Download Full PDF – EARLY VACCINE BENEFITS – PhageVax Named
- As noted in the recent Centers for Disease Control and Prevention community planning guidance1, the only intervention that can reasonably be expected to control an influenza pandemic is vaccination of a large fraction of the population with a strain-matched vaccine. Planners and modelers commonly assume that such a vaccine intervention would be similar to recent vaccination interventions for seasonal influenza, employing egg-based vaccine production technology. Thus analyses assume that pandemic influenza vaccine will not be available until four to six months after the onset of the pandemic, and that vaccine could not be produced faster than 4 million doses per week (corresponding to 100 million doses in 6 months). Under this view, several recent studies2-5 have analyzed how various non-vaccine interventions might be able to control an influenza pandemic until vaccine can be delivered. Other studies6 do not incorporate vaccination production and delivery because of the assumption that it would be too late.
- Alternative approaches to egg-based vaccine production would grow virus in bioreactors using mammalian cell cultures, insect cell cultures (e.g. NovaVax, Inc. and Protein Sciences, Inc.), or bacteria (e.g. PhageVax, Inc.). These technology developments might reduce the lag time between identification of the influenza strain and initial vaccine production capability, and might also allow higher US production rates. This analysis considers the potential of these new technologies to mitigate a pandemic.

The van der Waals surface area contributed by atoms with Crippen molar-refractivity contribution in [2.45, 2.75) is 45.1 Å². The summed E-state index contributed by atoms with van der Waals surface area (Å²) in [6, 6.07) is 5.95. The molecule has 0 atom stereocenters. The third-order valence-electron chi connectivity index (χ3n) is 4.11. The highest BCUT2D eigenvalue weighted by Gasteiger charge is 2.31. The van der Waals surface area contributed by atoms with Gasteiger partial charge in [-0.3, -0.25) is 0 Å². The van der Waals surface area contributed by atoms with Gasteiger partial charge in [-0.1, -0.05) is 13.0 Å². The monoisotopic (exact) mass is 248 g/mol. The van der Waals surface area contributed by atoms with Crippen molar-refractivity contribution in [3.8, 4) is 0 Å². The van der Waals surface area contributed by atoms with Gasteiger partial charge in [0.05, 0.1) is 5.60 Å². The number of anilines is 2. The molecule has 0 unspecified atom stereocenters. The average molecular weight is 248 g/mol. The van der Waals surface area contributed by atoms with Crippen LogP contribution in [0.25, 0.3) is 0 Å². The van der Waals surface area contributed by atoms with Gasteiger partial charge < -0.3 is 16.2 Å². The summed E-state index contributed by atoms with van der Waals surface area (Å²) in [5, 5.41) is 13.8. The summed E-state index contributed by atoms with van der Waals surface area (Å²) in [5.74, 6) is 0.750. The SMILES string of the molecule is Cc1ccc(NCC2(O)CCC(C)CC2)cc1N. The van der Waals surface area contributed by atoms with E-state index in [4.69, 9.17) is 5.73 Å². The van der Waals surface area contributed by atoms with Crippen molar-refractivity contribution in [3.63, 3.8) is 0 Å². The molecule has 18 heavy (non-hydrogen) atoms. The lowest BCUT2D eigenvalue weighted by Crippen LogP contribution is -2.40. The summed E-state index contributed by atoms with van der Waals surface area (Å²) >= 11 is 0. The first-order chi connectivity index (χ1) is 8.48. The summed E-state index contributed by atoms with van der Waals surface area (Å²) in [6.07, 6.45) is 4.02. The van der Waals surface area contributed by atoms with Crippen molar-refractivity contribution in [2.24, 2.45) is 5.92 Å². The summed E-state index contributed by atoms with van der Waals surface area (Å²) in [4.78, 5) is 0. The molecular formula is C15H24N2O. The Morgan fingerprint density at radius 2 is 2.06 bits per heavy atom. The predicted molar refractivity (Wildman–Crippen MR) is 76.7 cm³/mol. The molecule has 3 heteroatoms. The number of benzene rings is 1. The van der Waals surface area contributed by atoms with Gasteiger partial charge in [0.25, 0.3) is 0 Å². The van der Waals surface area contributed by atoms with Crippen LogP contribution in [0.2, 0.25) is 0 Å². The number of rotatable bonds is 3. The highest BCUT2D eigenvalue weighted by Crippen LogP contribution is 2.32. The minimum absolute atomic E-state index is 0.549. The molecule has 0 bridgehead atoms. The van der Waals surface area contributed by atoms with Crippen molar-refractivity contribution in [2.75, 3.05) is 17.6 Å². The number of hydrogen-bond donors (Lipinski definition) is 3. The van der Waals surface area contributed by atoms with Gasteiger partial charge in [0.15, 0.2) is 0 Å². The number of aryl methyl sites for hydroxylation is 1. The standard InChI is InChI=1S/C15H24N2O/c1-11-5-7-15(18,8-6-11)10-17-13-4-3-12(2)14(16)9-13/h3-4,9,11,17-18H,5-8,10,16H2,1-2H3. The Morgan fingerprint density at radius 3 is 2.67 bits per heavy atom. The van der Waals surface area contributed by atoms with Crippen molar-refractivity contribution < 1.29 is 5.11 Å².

- The effectiveness of a vaccine intervention to control an influenza pandemic will depend on 1) when the vaccine will first become available, 2) how many people can be treated per week once vaccination starts, 3) how effective the vaccine is, and 4) how many days following inoculation are required for immunity to build up. In addition, the impact of a vaccine intervention on the pandemic will depend on other interventions that are used in conjunction. This analysis compares the impact of vaccine distribution starting four months earlier than the seasonal influenza experience, comparing the impact of a range of vaccine production rates. It also compares the case of a two-dose course with a one-dose requirement. Most significantly, it examines the impact of early vaccine intervention used in conjunction with antiviral medication.
- If a vaccine can be produced four months earlier relative to egg-based seasonal influenza vaccine production, at a production rate sufficient to vaccinate 95% of the population within a one-month period, the impact on the pandemic would be enormous. In the absence of any other intervention, such a vaccine would reduce the mortality rate by a factor of five (from 614 deaths per 100,000 persons to 121 deaths per 100,000). Furthermore, if the existing strategic national stockpile (SNS) of 20 million courses of antiviral medication is used in conjunction with the vaccine intervention (for therapeutic treatment of diagnosed cases and prophylactic treatment of household members of diagnosed cases), the additional use of the early, rapidly produced vaccine would reduce the mortality from 550 per 100,000 to only 3 per 100,000, well below the mortality rate of seasonal influenza.
Read The Full Document with Graphical Data – Download